Two tin–polymetallic sulfide deposits hosted by the Devonian black shale series of the Guangxi Zhuang Autonomous region occur in the Dachang ore field. The Upper Devonian (Frasnian Epoch) black shale series contains the giant Tongkeng-Changpo deposit, and the Middle Devonian (Givetian Epoch) reef limestone contains the giant Longtoushan deposit. Intrusive rocks occur at Lame and the western part of Dachang. Ores occur as stratified bodies, large veins, stockworks and zones of veinlets. Ores are massive, banded, laminated and disseminated. The ores contain more than 180 different minerals, the most important of which are cassiterite, sulfides and sulfosalts. Primary laminated sedimentary sulfide ores occur at Tongkeng. The mean ratio of SiO2/Al2O3 for shale–marl is 3.5, but values averaging 56 and 67, respectively, for ore and chert suggest a biogenic or hydrothermal source for silica. Ores and country rocks are rich in Sb, Pb, Zn, Sn and Cu; granites are rich in Sb, W, Zn and Sn. Dispersed elements, such as Te, Cd, Se and In, are abundant in ores, country rocks and granites, implying contributions of sedimentary and intrusive activities to the ore formation. Mean Y/Ho values for the black shale series (28) and granite (31) are similar to most shales and most volcanic rocks; the Y/Ho value for reef limestone is 47, comparable to sea water. Devonian black shale series are slightly LREE-enriched on chondrite-normalized plots and show small negative Eu anomalies; mean δEu (0.56),δCe (0.9) and Ceanom (−0.07) values suggest a shallow-water deposition near the redox boundary. The δ34S values of sulfides from various deposits of Dachang vary with theδ34S values for Lame ranging from −2‰ to +2‰, and values for Tongkeng-Changpo ranging from −4.9‰ to +2.6‰. The highly negativeδ34S values (−9.5‰ to −11.3‰ ) of Huile and Kengma sulfides suggest the important role of biogenic sulfur. The meanδ13C value of organic matter of Devonian black shale series is −24.6‰. Theδ30SiNBS-28 values of Upper Devonian black chert are 0.2–0.3‰, indicating a sedimentary origin. The Dachang black chert has been dated at 124±2 Ma; that of Luofu section at 387±18 Ma, implying that the Rb/Sr isotope of Dachang chert was reset during Yanshan Movement. These results suggest that the Dachang tin–polymetallic sulfide deposits exemplify strongly remobilized sedimentary mineralization.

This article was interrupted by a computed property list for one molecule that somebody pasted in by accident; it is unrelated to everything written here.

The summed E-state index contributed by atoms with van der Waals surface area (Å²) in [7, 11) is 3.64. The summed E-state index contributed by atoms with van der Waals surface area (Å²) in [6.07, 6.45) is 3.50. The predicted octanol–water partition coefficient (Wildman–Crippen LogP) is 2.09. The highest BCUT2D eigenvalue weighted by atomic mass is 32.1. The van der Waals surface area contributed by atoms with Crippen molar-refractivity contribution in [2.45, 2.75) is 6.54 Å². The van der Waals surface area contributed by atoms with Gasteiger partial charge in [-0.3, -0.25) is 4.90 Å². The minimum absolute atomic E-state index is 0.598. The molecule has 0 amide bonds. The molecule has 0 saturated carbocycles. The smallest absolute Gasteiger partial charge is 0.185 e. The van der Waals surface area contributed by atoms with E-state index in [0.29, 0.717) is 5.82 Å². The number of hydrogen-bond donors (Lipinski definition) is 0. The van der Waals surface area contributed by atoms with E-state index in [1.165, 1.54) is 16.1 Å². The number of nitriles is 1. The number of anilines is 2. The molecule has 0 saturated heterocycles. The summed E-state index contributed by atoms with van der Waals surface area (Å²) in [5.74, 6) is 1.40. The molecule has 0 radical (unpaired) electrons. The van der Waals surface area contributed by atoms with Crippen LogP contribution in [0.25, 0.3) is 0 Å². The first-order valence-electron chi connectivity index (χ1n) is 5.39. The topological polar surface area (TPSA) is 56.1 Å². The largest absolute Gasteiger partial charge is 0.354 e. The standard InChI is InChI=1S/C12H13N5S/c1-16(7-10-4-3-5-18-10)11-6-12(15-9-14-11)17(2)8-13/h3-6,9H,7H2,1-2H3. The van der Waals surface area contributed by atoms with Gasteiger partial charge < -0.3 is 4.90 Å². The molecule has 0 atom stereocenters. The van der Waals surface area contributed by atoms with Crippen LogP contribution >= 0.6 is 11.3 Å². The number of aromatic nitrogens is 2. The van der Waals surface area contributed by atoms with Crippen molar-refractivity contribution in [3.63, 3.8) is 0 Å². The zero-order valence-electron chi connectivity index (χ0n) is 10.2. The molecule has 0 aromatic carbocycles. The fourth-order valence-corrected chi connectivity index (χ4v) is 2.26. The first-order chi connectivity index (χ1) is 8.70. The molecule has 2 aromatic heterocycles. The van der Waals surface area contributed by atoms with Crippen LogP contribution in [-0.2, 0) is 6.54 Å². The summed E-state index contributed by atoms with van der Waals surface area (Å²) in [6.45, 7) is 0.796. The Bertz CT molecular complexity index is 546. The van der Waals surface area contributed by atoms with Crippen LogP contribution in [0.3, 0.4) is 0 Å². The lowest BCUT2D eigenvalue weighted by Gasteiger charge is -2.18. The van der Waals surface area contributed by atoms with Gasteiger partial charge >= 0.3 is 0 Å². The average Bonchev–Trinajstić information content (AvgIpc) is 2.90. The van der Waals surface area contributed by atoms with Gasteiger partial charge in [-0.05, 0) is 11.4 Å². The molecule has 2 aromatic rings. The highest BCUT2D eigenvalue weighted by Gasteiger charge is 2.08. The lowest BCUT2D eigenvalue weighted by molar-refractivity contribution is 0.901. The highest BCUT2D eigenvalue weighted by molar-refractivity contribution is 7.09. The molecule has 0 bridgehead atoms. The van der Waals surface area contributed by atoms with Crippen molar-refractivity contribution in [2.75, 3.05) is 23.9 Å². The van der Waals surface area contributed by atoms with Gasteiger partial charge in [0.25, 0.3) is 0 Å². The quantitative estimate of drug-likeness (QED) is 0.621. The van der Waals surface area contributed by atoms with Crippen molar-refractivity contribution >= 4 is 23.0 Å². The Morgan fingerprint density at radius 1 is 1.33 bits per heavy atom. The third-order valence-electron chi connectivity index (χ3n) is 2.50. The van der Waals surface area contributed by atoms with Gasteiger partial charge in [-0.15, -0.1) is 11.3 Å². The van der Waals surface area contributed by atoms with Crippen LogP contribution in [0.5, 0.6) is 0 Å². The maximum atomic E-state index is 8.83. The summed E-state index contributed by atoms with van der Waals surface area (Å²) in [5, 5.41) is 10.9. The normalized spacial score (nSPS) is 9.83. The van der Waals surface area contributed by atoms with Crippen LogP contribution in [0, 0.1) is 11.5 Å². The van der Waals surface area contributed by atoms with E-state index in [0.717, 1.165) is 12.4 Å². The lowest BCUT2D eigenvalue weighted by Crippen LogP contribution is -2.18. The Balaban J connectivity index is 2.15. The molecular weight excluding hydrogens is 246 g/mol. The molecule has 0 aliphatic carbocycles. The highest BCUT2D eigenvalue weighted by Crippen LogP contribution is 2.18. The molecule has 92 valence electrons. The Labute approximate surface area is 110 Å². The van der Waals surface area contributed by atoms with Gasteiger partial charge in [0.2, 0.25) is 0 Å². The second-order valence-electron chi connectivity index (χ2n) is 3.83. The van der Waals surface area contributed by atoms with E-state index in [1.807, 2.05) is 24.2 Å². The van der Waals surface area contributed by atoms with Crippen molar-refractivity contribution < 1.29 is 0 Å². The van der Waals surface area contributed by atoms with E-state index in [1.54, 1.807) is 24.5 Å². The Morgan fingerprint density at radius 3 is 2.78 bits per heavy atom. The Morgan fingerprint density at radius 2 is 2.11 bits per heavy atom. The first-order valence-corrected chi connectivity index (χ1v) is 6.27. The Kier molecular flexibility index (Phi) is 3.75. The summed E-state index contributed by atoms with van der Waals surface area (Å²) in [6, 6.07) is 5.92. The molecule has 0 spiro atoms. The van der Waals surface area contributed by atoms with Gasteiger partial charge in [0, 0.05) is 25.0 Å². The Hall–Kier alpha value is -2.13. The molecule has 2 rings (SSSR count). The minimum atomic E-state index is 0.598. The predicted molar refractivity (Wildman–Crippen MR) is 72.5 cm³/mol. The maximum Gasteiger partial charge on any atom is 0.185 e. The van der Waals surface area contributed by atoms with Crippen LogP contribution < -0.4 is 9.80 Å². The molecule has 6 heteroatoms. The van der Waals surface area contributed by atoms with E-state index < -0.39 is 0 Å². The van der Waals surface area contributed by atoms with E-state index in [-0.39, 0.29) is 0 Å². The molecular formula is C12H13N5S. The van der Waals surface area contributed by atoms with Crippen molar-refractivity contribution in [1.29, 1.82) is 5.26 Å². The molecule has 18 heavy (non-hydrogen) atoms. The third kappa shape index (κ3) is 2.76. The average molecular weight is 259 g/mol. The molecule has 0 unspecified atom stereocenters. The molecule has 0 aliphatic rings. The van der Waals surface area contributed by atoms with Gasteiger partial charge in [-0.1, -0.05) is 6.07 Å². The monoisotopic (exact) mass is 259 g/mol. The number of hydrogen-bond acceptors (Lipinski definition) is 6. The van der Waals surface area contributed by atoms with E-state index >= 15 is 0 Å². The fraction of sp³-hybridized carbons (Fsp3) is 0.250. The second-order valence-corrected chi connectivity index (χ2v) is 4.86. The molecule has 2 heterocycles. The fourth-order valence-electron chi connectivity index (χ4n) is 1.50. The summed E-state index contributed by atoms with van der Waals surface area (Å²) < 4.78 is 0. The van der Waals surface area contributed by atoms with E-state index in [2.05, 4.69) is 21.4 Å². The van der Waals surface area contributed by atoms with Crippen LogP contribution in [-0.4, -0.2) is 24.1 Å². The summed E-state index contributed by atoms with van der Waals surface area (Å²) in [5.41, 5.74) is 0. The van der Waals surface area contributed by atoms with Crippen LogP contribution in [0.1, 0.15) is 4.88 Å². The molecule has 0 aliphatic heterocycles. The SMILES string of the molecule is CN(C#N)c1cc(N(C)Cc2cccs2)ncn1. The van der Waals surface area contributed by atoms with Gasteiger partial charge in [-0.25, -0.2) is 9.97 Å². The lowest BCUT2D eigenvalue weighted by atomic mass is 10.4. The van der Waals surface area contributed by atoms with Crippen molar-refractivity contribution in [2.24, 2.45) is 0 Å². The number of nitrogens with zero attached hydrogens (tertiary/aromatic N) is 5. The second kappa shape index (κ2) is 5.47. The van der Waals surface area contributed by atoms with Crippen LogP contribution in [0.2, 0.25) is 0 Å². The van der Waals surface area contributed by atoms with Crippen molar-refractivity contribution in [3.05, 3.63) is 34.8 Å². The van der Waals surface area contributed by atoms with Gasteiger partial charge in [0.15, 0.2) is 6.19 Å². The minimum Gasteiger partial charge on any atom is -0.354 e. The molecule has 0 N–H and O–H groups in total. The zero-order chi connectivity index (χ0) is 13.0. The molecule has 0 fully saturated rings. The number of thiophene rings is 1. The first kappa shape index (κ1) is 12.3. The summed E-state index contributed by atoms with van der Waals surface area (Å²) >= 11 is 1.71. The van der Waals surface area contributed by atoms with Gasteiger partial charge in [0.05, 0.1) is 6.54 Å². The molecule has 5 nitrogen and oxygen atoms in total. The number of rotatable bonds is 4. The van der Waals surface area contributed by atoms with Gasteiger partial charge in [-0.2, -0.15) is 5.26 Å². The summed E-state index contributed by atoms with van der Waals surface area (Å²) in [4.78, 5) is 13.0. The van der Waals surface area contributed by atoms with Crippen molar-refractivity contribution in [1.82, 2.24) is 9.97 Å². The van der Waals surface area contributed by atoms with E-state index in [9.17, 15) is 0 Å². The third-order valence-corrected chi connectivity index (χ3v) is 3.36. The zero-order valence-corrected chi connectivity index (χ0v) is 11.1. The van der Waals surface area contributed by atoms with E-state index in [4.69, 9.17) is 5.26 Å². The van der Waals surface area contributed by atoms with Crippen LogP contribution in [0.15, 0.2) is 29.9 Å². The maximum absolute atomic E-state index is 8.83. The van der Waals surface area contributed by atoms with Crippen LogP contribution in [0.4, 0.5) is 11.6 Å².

The Dafulou and Huile vein and stratabound cassiterite-sulfide deposits and sheeted ore veins at the Kangma cassiterite-sulfide deposit are located in the eastern part of the Dachang tin field. These deposits are hosted in a sedimentary sequence containing significant concentrations of organic matter in the form of Lower Devonian calcareous black shales and hornfels. These rocks together with the younger intrusion of Longxianggai granite (91DŽ Ma) actively participated in the formation of Sn-polymetallic deposits. The following three major stages have been distinguished in stratiform and vein-type orebodies at Dafulou, Huile and Kangma: stage I (cassiterite, pyrrhotite, arsenopyrite, tourmaline, carbonate), stage II - main sulfide stage (quartz, cassiterite, arsenopyrite, pyrrhotite, sphalerite, stannite, pyrite, carbonates) and stage III (native Bi, galena, electrum, sulfosalts). Stage IV (post-ore), recognized at Huile is represented by barren carbonates and zeolites. Whole rock geochemistry has revealed that at Dafulou, Bi and Cu correlate strongly with S, whereas V and Pb correlate well with Corg (organic carbon). The similar distribution patterns of selected elements in average slightly mineralized low-Ca black shales indicate a fluid composition similar for all deposits studied. Studies of graphitization of the organic matter in black shales adjacent to orebodies indicate that d(002) and FWHM (full width in half maximum)/peak height values gradually decrease in the following sequence: Dafulou deposit M Kangma deposit M Huile deposit. The pyrolysate of wall rocks at the Dafulou deposit is relatively enriched in asphaltenes and maltenes (55.6-72.0% of the pyrolysate) comparable with pyrolysate obtained from more distal black shales (19.2-28.5%). Typical GC-MS spectra of pyrolysate from distal black shales are dominated by alkanes in the n-C15 to n-C25 range, aromatic molecules being represented mostly by alkyl-naphthalenes. In contrast, only traces of aliphatic hydrocarbons in the n-C14 to n-C18 range and elemental sulfur were identified in pyrolysates from pyrrhotitized wall rocks. The earliest fluid inclusions of the studied system occur in the quartz-tourmaline-cassiterite assemblage of stage I at Dafulou. These inclusions are H2O-CO2-CH4-rich, with 10 to 20 vol% of aqueous phase. P-T conditions of the trapping of inclusions are estimated to be up to 400 C and 1.3 to 2.0 kbar (between 5.0 and 7.5 km under lithostatic pressure). In contrast, the presence of a low density gaseous CO2-CH4 phase indicates relatively low pressures during the formation of the breccia-type quartz-calcite-cassiterite-sulfide mineralization (stage II), when P-T conditions probably reached approx. 380 to 400 C and 0.6 kbar (up to 6 km under hydrostatic pressure). Fluid inclusion data and oxygen isotope thermometry indicate that cassiterite-sulfide ores of the main sulfide stage (stage II) formed from aqueous-carbonic fluid (CO2/CH4 =&#4410) at temperatures of up to 390 C at Dafulou and in a temperature range of 250 to 360 C at Huile and 260 to 370 C at Kangma. The &#3934S values of sulfides from Dafulou range mostly between -1 and -6‰, whereas sulfides from the Kangma and Huile deposits are characterized by more negative &#3934S values (between -8 and -11‰, and between -9 and -12‰, respectively). These data suggest that bacteriogenic sulfides of black shales were a dominant source of reduced sulfur for epigenetic (vein and replacement) mineralization. Oxygen isotopic compositions of five quartz-cassiterite pairs from Dafulou and Huile show a relatively narrow range of calculated oxygen isotope temperatures (250-320 C, using the equation of Alderton 1989) and high &#3918Ofluid values between +8 and +10‰ (SMOW), which are in agreement with fluid derivation from and/or high temperature equilibration with the Longxianggai granite. The carbon and oxygen isotope composition of carbonates reflects variable carbon sources. Stage I calcite is characterized by narrow ranges of &#3913C (-7.0 to -9.5‰ PDB) and &#3918O (+15.0 to +17.5‰ SMOW). This calcite shows ubiquitous deformation, evidenced by intense development of twins. Fluid compositions calculated at 330 C for the Dafulou and Huile deposits and at 270-300 C for the Kangma deposit (&#3918Ofluid between +10.0 and +11.5‰ SMOW, &#3913Cfluid between -5.5 and -7.5‰ PDB), agree with fluid derivation from and/or equilibration with the peraluminous, high-&#3918O Longxianggai granite and suggest a significant influence of contact metasedimentary sequences (carbon derived from decomposition and/or alteration of organic matter of calcareous black shales). The ཉ C values of organic matter from the Lower to Upper Devonian host rocks at the Dafulou deposit (-24.0 and -28.0‰) fit with a marine origin from algae. However, organic matter adjacent to the host rock-ore contact displays a slight enrichment in 13C. The organic carbon from the Huile and Kangma deposits is even more 13C enriched (-24.6 to -23.5‰). The most heavy ཉ C values (-16.5‰) were detected in hornfels sampled at the contact of the Upper Devonian sediments with the Longxianggai granite. The &#3913C data broadly correlate with the degree of structural ordering (degree of graphitization) of organic matter, which indicates that both variables are related to thermal overprint.